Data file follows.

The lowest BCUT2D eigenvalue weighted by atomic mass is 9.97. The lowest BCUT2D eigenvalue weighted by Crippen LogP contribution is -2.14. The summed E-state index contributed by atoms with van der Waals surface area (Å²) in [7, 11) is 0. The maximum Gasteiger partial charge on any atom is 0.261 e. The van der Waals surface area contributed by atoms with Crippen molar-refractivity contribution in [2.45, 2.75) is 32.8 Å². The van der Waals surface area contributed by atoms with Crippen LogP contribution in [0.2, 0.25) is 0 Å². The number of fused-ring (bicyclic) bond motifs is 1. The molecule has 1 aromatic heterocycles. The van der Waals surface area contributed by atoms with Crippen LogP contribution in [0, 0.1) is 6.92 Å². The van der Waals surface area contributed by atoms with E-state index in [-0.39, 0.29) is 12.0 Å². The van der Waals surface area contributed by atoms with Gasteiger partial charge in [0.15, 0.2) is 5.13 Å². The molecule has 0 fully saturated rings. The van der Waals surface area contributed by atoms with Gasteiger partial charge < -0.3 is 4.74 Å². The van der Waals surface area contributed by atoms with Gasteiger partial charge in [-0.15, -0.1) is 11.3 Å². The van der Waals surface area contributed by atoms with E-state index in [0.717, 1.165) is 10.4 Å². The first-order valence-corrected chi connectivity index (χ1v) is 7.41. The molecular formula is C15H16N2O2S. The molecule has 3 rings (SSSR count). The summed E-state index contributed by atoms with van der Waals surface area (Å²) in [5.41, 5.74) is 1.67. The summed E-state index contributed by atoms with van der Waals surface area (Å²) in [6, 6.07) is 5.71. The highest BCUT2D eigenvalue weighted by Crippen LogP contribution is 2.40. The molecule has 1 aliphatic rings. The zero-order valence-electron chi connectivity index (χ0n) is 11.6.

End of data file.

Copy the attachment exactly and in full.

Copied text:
The lowest BCUT2D eigenvalue weighted by atomic mass is 9.97. The lowest BCUT2D eigenvalue weighted by Crippen LogP contribution is -2.14. The summed E-state index contributed by atoms with van der Waals surface area (Å²) in [7, 11) is 0. The maximum Gasteiger partial charge on any atom is 0.261 e. The van der Waals surface area contributed by atoms with Crippen molar-refractivity contribution in [2.45, 2.75) is 32.8 Å². The van der Waals surface area contributed by atoms with Crippen LogP contribution in [0.2, 0.25) is 0 Å². The number of fused-ring (bicyclic) bond motifs is 1. The molecule has 1 aromatic heterocycles. The van der Waals surface area contributed by atoms with Crippen LogP contribution in [0, 0.1) is 6.92 Å². The van der Waals surface area contributed by atoms with E-state index in [-0.39, 0.29) is 12.0 Å². The van der Waals surface area contributed by atoms with Gasteiger partial charge in [0.15, 0.2) is 5.13 Å². The molecule has 0 fully saturated rings. The van der Waals surface area contributed by atoms with Gasteiger partial charge < -0.3 is 4.74 Å². The van der Waals surface area contributed by atoms with Gasteiger partial charge in [-0.15, -0.1) is 11.3 Å². The van der Waals surface area contributed by atoms with E-state index in [0.717, 1.165) is 10.4 Å². The first-order valence-corrected chi connectivity index (χ1v) is 7.41. The molecular formula is C15H16N2O2S. The molecule has 3 rings (SSSR count). The summed E-state index contributed by atoms with van der Waals surface area (Å²) in [5.41, 5.74) is 1.67. The summed E-state index contributed by atoms with van der Waals surface area (Å²) in [6, 6.07) is 5.71. The highest BCUT2D eigenvalue weighted by Crippen LogP contribution is 2.40. The molecule has 1 aliphatic rings. The zero-order valence-electron chi connectivity index (χ0n) is 11.6.